I recently purchased a Dell G3 laptop, and it has 2 memory slot. Slot #2 is populated with a 8GB memory module, and Slot #1 is empty.

Here are the screenshot of the memory tab in CPU-Zenter image description here

Also, I've checked using both AIDA64 and in the BIOS - and I've found that both reports that my memory is running in single channel mode.enter image description here enter image description here

Also, here is a screenshot of the SPD tab(Slot #2) in CPU-Zenter image description here

Question 1

In the first screenshot, notice that the Channel says Single - will adding another 8GB memory of same speed would change it to Dual Channel?

Question 2

Since CPUZ says 'Single Channel' - I am wondering if my memory is running at the half the speed since only one of the memory slot is occupied.

Here is the link to the Spec to the Dell G3 Laptop. Memory information is available in Page 11.

I've tried googling about it, but I got more confused.

  • 1
    There is a difference between dual channel and dual rank. Memory channel requires hardware support, single vs dual rank, is a design choice for the individual memory module – Ramhound Dec 22 '18 at 21:39

The Dell G3 15 Setup and Specifications manual says this about your memory:

enter image description here

Therefore to answer the questions:

Question 1 - will adding another 8GB memory of same speed would change it to Duel Channel?

The processor, 8th Generation Intel Core i5/i7, is recent enough to have a memory controller that supports the multi-channel architecture, and the manual of the motherboard specifies as above that it supports this architecture. These are two of the three conditions required for dual-memory.

The third condition is that the two memory modules must be completely identical. This means not only of the same speed, but completely identical in all attributes (of which there are many). This is why most memory vendors also sell kits of identical modules for activating the dual-channel mode.

Question 2 - if my memory is running at the half the speed

One should not confuse here speed and bandwidth. Your memory will run at the very same speed under both dual and single modes. Under dual-mode, the bandwidth is doubled, but read on for performance notes.

This is what Wikipedia Multi-channel memory architecture says about performance:

Theoretically, dual-channel configurations double the memory bandwidth when compared to single-channel configurations. This should not be confused with double data rate (DDR) memory, which doubles the usage of DRAM bus by transferring data both on the rising and falling edges of the memory bus clock signals.

Tom's Hardware found little significant difference between single-channel and dual-channel configurations in synthetic and gaming benchmarks (using a "modern (2007)" system setup). In its tests, dual channel gave at best a 5% speed increase in memory-intensive tasks. Another comparison by Laptop logic resulted in a similar conclusion for integrated graphics. The test results published by Tom's Hardware had a discrete graphics comparison.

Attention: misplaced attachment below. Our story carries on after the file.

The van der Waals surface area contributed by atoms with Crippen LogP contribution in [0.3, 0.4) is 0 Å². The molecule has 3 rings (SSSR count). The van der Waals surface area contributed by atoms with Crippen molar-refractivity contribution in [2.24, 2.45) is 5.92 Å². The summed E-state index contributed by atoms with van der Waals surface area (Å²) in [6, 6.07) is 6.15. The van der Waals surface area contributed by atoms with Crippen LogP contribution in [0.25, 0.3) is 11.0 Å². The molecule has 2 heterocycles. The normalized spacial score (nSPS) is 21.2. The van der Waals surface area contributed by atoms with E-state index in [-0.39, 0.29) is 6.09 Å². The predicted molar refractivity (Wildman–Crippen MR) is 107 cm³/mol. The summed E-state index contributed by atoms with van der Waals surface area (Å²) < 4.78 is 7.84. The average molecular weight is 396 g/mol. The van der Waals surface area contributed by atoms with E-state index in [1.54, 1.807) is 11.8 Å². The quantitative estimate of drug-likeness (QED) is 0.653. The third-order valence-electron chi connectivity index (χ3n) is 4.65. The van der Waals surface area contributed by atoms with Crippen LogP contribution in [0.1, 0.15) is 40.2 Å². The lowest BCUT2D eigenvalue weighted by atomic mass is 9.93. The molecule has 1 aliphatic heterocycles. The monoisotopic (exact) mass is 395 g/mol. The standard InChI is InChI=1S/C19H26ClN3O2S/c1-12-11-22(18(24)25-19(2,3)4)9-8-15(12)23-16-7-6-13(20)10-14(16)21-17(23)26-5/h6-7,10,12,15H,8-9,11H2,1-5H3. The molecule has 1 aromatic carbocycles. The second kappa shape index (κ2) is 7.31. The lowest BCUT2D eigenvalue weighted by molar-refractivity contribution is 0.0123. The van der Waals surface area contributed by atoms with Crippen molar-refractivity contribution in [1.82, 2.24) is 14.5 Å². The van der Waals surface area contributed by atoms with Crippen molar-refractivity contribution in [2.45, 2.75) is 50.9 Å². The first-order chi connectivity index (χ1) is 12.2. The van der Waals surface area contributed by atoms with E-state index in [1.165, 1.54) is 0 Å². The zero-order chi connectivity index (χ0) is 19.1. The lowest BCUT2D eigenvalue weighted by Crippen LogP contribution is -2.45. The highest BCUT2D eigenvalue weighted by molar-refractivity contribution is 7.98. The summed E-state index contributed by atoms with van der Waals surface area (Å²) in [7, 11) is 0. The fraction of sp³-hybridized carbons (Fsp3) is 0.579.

Another benchmark performed by TweakTown, using SiSoftware Sandra, measured around 70% increase in performance of a quadruple-channel configuration, when compared to a dual-channel configuration. Other tests performed by TweakTown on the same subject showed no significant differences in performance, leading to a conclusion that not all benchmark software is up to the task of exploiting increased parallelism offered by the multi-channel memory configurations.

This is because each 64-bit channel connects to one RAM module. To perform effective 128-bit accesses, the software must simultaneously address the two modules, which only specifically-written software can do. Most applications and operating systems are not built with such difficult to program optimizations.

As CPUs become more and more multi-core, performance will increase with the parallel execution of programs on more than one core, where the bandwidth may possibly be more fully exploited. However, the cases when several RAM-intensive programs do run in parallel at the same time are usually few enough.

  • Thank you! So if I understand correctly - I can add another memory, but the performance gain will come from simply having more memory - not from moving from single to duel-channel setup, because only few software take advantage of multi-channel setup. – Quazi Irfan Dec 23 '18 at 4:03
  • Yes, that's it exactly. A performance gain of about 5% will not be very noticeable. But if you decide to double the RAM, it would still be advisable to get an second identical module. – harrymc Dec 23 '18 at 8:09

"Will CPU-Z report Dual Channel if added second memory module?" = Yes

Dual channel ram runs on two 64bit channels (two ram slots) for a total of 128bit channel access.

Single channel runs on one 64bit channel (one ram slot)for a total of 64bits of channel access.

DUAL Channel capable ram will run two 64bit (128bit) channels if there are two slots in use (Dual channel requires 2x ram slots in use)

Dual channel capable ram will run in single channel mode (64bit) if there is only one channel in use

buy dual channel ram in pairs and your ram will run faster (because of the access to 2x channels, it will STILL run at the same speed, in your case 2400Mhz - but with 2x channels it can send receive 128bits at one time instead of 64bits at one time, effectively doubling your data throughput) and it most likely WILL be noticeable unless all you do is surf the web and get your email

Heres a nice, if technical explanation of dual/single channel ram modes:


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